• Proactive, not reactive; preventive, not remedial: In the software engineering industry, the cost of fixing a problem is always higher than preventing a problem from occurring in the first place. This can also be applied to privacy protection. The best strategy for privacy protection when designing the system or IT infrastructure is letting privacy drive the design, instead of allowing the design to dictate the privacy measures. When a privacy violation likely cannot be avoided, further actions need to be taken to remedy the issue, incurring high costs.
  • Privacy as the default setting: When designing or configuring the systems or defining the internal data management process, privacy preservation should be the default setting. One common example of this is the choice offered when starting to collect personal data—should the data collection be opt-in or opt-out? The former gets an individual’s consent before collecting or processing personal data and lets the individual decide whether to allow his or her personal data to be processed. Opt-out just gives the option to withdraw consent after the personal data has been collected or processed. The opt-out method will be an obvious violation of any privacy law, including the GDPR and the PIPL. Similarly, some companies use CRMs to manage client contacts, for which there is usually a setting to control whether to allow the marketing team to send out promotional emails to contacts. This function should be turned off or set to “disallow” by default unless the operator is certain that sending emails is an appropriate action under the current circumstances.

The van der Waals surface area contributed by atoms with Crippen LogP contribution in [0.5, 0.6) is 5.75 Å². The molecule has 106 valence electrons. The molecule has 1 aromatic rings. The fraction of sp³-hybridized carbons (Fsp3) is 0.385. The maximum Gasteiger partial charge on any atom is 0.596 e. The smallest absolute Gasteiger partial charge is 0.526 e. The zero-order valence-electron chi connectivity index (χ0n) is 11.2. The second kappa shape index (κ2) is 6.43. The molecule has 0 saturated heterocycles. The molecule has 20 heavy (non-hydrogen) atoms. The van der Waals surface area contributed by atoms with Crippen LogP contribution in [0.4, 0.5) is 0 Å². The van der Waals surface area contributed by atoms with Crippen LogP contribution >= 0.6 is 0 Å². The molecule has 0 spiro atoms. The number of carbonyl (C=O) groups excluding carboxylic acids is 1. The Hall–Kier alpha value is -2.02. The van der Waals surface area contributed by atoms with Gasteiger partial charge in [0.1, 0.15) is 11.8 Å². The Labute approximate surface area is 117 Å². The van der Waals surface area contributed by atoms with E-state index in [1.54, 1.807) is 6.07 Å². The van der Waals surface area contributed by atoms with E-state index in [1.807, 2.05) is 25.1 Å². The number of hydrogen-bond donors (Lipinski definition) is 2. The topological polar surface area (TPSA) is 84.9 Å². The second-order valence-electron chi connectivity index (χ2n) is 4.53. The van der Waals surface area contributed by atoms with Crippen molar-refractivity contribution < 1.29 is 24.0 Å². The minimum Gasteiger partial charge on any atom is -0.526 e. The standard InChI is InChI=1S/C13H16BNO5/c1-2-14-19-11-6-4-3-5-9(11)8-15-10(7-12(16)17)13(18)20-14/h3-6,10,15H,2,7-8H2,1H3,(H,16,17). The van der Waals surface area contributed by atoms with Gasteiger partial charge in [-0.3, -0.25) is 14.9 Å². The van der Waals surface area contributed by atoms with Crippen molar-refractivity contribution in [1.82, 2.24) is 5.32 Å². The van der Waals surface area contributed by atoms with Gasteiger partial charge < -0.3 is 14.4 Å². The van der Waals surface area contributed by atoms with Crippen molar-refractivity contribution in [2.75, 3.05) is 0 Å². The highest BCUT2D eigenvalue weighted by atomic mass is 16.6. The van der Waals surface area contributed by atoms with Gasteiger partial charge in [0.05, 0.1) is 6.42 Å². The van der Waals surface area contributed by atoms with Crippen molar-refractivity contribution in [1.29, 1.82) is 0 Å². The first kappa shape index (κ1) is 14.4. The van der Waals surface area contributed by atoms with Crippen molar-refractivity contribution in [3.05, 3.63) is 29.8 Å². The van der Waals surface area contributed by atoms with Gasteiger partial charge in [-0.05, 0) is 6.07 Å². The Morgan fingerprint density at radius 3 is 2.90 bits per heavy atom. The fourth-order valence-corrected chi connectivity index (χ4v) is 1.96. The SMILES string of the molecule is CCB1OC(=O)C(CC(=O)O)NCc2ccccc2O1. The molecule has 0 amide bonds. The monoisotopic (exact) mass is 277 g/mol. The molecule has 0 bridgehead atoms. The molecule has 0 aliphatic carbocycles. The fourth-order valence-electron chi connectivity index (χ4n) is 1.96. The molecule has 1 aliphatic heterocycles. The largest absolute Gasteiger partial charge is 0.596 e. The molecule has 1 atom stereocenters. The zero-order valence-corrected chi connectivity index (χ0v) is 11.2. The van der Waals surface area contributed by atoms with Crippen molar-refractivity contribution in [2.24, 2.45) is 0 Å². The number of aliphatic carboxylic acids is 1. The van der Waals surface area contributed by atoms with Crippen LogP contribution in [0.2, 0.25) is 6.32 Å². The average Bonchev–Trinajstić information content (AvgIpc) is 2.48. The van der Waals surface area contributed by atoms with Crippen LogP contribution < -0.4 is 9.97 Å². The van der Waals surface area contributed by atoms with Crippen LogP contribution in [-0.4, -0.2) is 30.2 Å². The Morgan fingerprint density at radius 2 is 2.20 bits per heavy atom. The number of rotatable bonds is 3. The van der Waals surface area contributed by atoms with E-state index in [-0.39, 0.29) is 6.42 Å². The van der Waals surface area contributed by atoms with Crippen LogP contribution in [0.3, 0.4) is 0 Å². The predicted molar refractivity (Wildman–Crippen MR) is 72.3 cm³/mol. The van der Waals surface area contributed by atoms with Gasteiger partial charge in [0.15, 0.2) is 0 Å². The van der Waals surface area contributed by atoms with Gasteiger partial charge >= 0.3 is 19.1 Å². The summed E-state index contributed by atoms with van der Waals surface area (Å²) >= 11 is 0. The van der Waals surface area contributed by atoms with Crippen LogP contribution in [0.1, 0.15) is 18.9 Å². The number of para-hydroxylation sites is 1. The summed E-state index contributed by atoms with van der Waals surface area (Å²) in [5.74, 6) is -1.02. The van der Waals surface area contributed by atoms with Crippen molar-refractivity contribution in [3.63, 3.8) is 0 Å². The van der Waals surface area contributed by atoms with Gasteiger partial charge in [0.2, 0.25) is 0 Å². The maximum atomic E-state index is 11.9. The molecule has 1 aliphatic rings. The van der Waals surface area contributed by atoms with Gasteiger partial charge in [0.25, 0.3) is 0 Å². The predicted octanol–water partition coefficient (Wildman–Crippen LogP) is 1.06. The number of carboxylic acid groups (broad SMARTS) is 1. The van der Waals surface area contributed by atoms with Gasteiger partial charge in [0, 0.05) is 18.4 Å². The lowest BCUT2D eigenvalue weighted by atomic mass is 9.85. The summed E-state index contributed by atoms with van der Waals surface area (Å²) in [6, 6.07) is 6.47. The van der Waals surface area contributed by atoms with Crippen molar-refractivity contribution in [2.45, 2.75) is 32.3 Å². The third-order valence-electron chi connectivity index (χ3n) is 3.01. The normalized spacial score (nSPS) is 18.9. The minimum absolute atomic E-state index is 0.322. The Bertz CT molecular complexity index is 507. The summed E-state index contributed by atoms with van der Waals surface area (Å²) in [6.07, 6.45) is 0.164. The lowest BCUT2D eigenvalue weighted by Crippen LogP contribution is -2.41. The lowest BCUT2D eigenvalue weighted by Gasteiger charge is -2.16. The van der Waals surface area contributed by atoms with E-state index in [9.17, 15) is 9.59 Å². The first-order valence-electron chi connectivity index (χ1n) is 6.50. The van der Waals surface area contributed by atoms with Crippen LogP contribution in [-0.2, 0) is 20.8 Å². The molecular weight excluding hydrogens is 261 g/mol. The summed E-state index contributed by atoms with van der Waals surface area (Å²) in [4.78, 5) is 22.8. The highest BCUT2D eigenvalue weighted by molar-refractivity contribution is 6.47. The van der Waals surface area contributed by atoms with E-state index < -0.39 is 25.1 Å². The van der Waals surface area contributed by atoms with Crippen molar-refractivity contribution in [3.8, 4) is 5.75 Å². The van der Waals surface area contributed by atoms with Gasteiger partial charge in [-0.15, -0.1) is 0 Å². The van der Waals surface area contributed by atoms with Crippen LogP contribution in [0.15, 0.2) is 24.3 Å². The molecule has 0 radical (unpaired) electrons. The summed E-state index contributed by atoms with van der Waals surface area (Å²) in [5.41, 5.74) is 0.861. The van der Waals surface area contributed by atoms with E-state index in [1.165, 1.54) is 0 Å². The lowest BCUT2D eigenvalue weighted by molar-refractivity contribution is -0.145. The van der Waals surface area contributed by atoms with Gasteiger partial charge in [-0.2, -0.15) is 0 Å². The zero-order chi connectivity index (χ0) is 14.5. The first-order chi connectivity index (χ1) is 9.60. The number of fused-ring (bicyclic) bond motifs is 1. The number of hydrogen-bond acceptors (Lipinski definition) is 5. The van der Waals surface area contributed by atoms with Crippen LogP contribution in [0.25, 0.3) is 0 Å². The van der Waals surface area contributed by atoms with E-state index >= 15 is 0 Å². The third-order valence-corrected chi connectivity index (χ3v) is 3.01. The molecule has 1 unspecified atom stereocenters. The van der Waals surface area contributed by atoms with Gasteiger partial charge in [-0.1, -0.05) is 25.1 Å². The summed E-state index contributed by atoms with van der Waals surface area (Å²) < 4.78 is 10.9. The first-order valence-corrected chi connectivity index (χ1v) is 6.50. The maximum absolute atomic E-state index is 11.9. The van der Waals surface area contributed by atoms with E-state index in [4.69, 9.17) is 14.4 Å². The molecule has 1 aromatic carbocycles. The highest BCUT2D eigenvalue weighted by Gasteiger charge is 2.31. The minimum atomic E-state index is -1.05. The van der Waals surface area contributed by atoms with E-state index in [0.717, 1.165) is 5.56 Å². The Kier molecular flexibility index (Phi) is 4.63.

• Privacy embedded into the design: This aspect may be particularly defined for the design of the software or IT system used for processing personal information. Like the design principle of “failure leads to safety” used for third-generation nuclear power plants, privacy should also be so ingrained into the design that the system or process would fail without the privacy-preserving functionality. The privacy team should be involved from the beginning of the project to analyze system or process requirements and work with the system architect, software engineer, developer, and operations team to define the privacy requirements at each stage of the process.